April 2018 in Soteria Garden.

Plant Smiles.

Grow Laughter.

Harvest Love.

Here we are mid April and as everyone else in the country suffers still from snow and cold we here in the Pacific Northwest are suffering in the late April rains and sunny warmish afternoons. Still getting those pesky winds but really, we suffer for those May flowers that are just a mere six to seven inches out of the ground.

As with every Spring new seeds get planted. Last years goal of trying to plant and harvest at least nine crops per box was a complete success so this year will be its encore. Looking forward to the warm days ahead and the seeds starting to sprout.

Early in January I pulled off the mission of planting some of those tough, long suffering, take-forever-to-grow seeds for the PNW and put them in a bed of duck straw under glass. Recently, upon inspection, I see that there are a few green sprouts popping up through the soil. Mostly the squash plants but we are hoping for life out of those pepper and tomato seeds!

My hope still lies eternal on seeing the tomatoes and peppers but if all of those fail I’m ok with it. We did have some pretty heavy freezes that even rotting duck poop and straw may not be able to keep them warm. But I still have hope. Probably a downfall but that hope always comes creeping in.

In the pictures above you will see two boxes built with recycled wood, because that’s how we have rolled since the beginning and a couple of old skylights. Personally, I like the look and the way the function so well together. The perfect winter fashion right outside the tiny house door. Unfortunately these two boxes will be moved into the large fenced area and continue to be used as seed starters for a section of six boxes.

Seeds have been planted in the beds themselves with the timing of getting ahead start in those 9 crops. The earliest seedlings to pop up but not through the straw in the beds are the beets. Four different varieties have made it to four different beds. I like variety. One plant multiple flavors! Of course these are planted at the base of what will be the tomato boxes, rotated out just in the nick of time for some greens to go in and be well shaded by the tomato plants.

Each box or set of boxes has a different pattern that the seeds are planted in. Of course each set of six boxes also gets rotated the with the crops each year. With now four sets of six boxes we can easily rotate crops without hesitation or pulling soil out! Last years tomato boxes are now planted with the peas, wheat, cucumbers, spinach and bush beans. Last years corn and squash boxes are planned for this years tomato pattern. A whole two new sets of boxes are planted with the corn and it’s companions while the other is filled with onions, carrots, pumpkins, collards and barely … to name a few.

Everything planted from seed this year. No cheating and running off to the garden center/grocery store for starts. I’m trying to be more faithful to the seed. It’s not really cheating I get that but the struggle of timing has always alluded me. So here I am learning. I find this is forcing more patience. Not much of a waiter when I rush off to get starts but here I am learning a new label for myself: waiter. I am a waiter.

The only thing I have done different this year to the beds is added our duck poop straw to the soils. Last fall oats, wheat and barley were planted for cover crops which turned the soil a stunning color of black on the first three inches!! This made me very happy. So far all traces of the oats and wheat have been left in the beds to rot away. Or so I thought. The wheat is growing beautifully and looks like it just may be happy mixed in with the spinach, bush beans and peas! We shall see how it all washes out in the end.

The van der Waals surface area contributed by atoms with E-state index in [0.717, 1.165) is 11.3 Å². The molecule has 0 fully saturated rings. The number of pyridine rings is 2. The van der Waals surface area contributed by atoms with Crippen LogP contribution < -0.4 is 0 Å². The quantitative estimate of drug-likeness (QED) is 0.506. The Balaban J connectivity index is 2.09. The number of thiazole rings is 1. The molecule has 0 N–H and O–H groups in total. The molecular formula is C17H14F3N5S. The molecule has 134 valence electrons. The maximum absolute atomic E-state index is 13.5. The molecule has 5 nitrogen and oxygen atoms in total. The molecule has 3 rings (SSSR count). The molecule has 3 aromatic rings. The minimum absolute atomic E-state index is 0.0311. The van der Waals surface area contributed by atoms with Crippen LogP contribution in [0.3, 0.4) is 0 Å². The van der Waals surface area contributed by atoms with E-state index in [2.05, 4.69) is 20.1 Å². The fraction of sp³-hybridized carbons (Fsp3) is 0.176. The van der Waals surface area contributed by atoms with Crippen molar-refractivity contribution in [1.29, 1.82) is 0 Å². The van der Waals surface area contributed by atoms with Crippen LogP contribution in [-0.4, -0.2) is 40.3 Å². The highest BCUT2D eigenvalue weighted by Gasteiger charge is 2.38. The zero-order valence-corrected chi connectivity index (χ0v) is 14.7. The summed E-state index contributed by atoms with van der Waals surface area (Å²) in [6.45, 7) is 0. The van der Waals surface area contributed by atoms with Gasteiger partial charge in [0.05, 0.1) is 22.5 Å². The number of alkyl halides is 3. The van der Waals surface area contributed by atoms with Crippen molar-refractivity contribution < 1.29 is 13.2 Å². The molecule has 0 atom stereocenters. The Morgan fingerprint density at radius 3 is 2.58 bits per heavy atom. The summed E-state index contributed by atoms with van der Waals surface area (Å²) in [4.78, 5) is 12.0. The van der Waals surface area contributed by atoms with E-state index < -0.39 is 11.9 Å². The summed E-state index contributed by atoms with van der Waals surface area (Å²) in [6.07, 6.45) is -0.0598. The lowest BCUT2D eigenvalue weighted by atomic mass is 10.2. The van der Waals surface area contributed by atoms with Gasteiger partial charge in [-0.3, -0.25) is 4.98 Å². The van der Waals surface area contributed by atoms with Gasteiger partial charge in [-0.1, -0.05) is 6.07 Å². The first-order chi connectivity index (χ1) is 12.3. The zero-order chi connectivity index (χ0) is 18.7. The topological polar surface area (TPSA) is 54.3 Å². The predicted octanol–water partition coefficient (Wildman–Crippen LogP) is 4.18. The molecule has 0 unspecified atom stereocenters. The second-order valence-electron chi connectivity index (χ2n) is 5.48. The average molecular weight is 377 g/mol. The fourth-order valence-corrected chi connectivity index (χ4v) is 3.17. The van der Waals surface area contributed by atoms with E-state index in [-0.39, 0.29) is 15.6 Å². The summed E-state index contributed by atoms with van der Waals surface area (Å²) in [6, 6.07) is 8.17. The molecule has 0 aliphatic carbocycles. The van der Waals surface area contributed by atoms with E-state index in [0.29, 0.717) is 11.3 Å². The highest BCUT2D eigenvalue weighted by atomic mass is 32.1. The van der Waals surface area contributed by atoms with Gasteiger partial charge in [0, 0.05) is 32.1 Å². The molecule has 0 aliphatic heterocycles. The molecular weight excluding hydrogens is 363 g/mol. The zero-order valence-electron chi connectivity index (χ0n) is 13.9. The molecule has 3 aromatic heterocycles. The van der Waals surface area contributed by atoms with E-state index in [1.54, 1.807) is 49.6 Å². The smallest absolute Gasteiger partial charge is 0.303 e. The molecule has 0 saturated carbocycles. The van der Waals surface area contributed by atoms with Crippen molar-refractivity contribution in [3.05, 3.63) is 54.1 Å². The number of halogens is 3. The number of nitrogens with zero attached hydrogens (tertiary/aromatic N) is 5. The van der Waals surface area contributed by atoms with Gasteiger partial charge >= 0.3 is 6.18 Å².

We are not Territoral Seed snobs but we were blessed last fall with left overs from a very generous person so we are using last years seed to get the garden started with.

Enough about the veggies.

Every gardener knows that the flowers are the show stoppers. Admit it. You know it’s true. Who walks into the garden and exclaimes “how lovely the spinach looks this time of year”! Right!? No one. Well maybe Niki Jabbour or Bren Haas but those two don’t really count. I say smiling ?

Yet again I have found a couple of bags of pure joy at the garden center. Totally excited to see these ladies pop up from the soil. I am becoming a dahlia freak! Does that mean I’m getting old or more wise? I’m going with wise. Of course, there are other plants that have made there way home so far and they include a couple new bleeding hearts ( gotta fill in some empty spaces in my big red pots ) dahlias as you see above, and a new rose. I’m a sucker for the thorny ones.

Most of the big giant red pots that hang out in front of the tiny house are filled to the brim with a few of my favorites. I will get pictures of those as the season moves on but for now know that the yellow peonies are up and fully up right, the echinacea are greening up at their bases and Joey the big beautiful rose bush is in full leaf! Now to keep the deer off them.

enough about the flowers.

To sustain and round out the balance of the food garden in the most productive way we can’t forget the biggest and most important part to any garden that will feed a small army, yes, the fruit trees. What we are seeing right now are bud and a few leaves. The quince is leading out nicely and the newly planted grafted cherry tree looks like it’s doing great with new life bursting out. Along the north fence line a couple new pear and plum grafted trees went in. Last fall, two elderberry trees and two choke berry trees were planted. I can’t imagine any more trees going into the space but if there’s a will there is a way … right?

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